Other Canadian medal chances coming up
Canoe — women's 200m singles event
We covered Laurence Vincent Lapointe's backstory in yesterday's viewing guide, but it bears repeating because she has a chance to win gold tonight.
The 29-year-old dominated this event at the world championships for the better part of the past decade, winning the title six times. When women's canoe events were finally added to the Olympic program for Tokyo, it looked like Vincent Lapointe would finally get her chance to shine on the biggest stage.
But in 2019 she was provisionally suspended for four years after testing positive for a banned muscle-building drug. It was overturned when she successfully argued she didn't knowingly ingest it. In the meantime, though, a combination of the ban and the pandemic prevented her from qualifying.
Luckily, the Canadian team found a loophole and reallocated one of its Olympic kayak spots to Vincent Lapointe — allowing her and Katie Vincent to compete as a doubles pair and in the singles event.
Both looked strong in their first-round individual races last night, winning their respective heats. If they get through the semifinals at 8:44 p.m. ET (the top four in each heat advance), they'll race in the final at 10:57 p.m. ET.
Diving — women's 10m platform event
Meaghan Benfeito took bronze in this event in Rio, then finished eighth at the 2017 world championships and sixth at the 2019 worlds. She's never won a medal in the individual 10m event at the world championships, but has won a combined six medals in the 10m synchronized at the worlds and Olympics. Last week in Tokyo, she and Canadian teammate Caeli McKay placed fourth as McKay gritted through a painful foot injury. The 10m semis go at 9 p.m. ET, and the final at 2 a.m. ET.
Some other interesting things you should know about
The men's 4x100m relay starts tonight. It's unclear whether De Grasse will run in the qualifying round, which begins at 10:30 p.m. ET. That's less than 14 hours after his gold-medal win in the 200m, which was his sixth race in five days.
In Rio, where De Grasse had an equally gruelling schedule, he sat out the first round of the relay before returning to anchor Canada to bronze in the final. Canada runs in the second of the two heats tonight, at 10:39 p.m. ET.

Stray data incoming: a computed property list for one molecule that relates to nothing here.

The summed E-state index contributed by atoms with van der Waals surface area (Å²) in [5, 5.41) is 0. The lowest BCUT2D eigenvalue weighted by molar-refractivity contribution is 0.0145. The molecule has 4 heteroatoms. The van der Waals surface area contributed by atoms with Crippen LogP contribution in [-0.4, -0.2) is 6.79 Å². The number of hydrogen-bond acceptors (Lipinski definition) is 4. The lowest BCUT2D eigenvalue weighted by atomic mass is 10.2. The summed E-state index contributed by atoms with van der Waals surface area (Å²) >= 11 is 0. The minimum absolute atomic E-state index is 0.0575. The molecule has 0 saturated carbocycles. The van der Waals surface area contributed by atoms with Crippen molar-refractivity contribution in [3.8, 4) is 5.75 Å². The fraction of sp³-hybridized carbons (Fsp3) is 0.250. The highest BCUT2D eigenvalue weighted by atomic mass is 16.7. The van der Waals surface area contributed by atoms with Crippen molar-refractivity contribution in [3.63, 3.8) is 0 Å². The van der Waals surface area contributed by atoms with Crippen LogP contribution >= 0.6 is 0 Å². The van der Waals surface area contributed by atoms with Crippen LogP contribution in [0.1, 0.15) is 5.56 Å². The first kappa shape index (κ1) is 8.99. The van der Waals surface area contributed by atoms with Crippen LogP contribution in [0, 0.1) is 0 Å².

This group features a very deep U.S. team and Italy, with 100m gold medallist Lamont Marcell Jacobs. The top three in each heat plus the next two fastest qualify for the final on Friday morning.
Canada and Sweden are lobbying for a different start time for their women's soccer gold-medal match. At our publish time, it was still scheduled for 10 p.m. ET on Thursday. That's nice for fans in Canada, but could be pure hell for the players. When the match kicks off at 11 a.m. local time, the forecast calls for a temperature of 32 C — 37 C with the humidity. The women's bronze match and both men's medal matches are being held at night. Read more about the women's request to play at a cooler time here.
Two more children won skateboarding medals.
Twelve-year-old Kokona Hiraki of Japan and 13-year-old Sky Brown of Britain took silver and bronze in the women's park event Tuesday night. This echoed the women's street event, where 13-year-olds won gold and silver and a 16-year-old took bronze. Park gold medallist Sakura Yosozumi of Japan is the elder stateswoman of the Olympic skateboarding podiums. She's 19.
In case you're wondering, the youngest verified Olympic medallist is a Greek gymnast named Dimitrios Loundras, who was 10 when he won bronze in the team parallel bars event at the 1896 Games. Unless, that is, you believe in the legend of the unknown rowing boy.
Before the pairs final at the 1900 Olympics in Paris, the Dutch team ditched its regular coxswain (the person who steers the boat) for a much lighter local kid. They won gold, and the coxswain, considered part of the team, gets a medal, too. The problem, for record-keeping purposes, is that no one knows who the boy is or how old he was. Estimates have ranged from as old as twelve to as young as seven. There's a photo in this story if you want to judge for yourself.
How to watch live events
They're being broadcast on TV on CBC, TSN and Sportsnet. Or choose exactly what you want to watch by live streaming on CBC Gem, the CBC Olympics app and CBC Sports' Tokyo 2020 website. Check out the full streaming schedule here.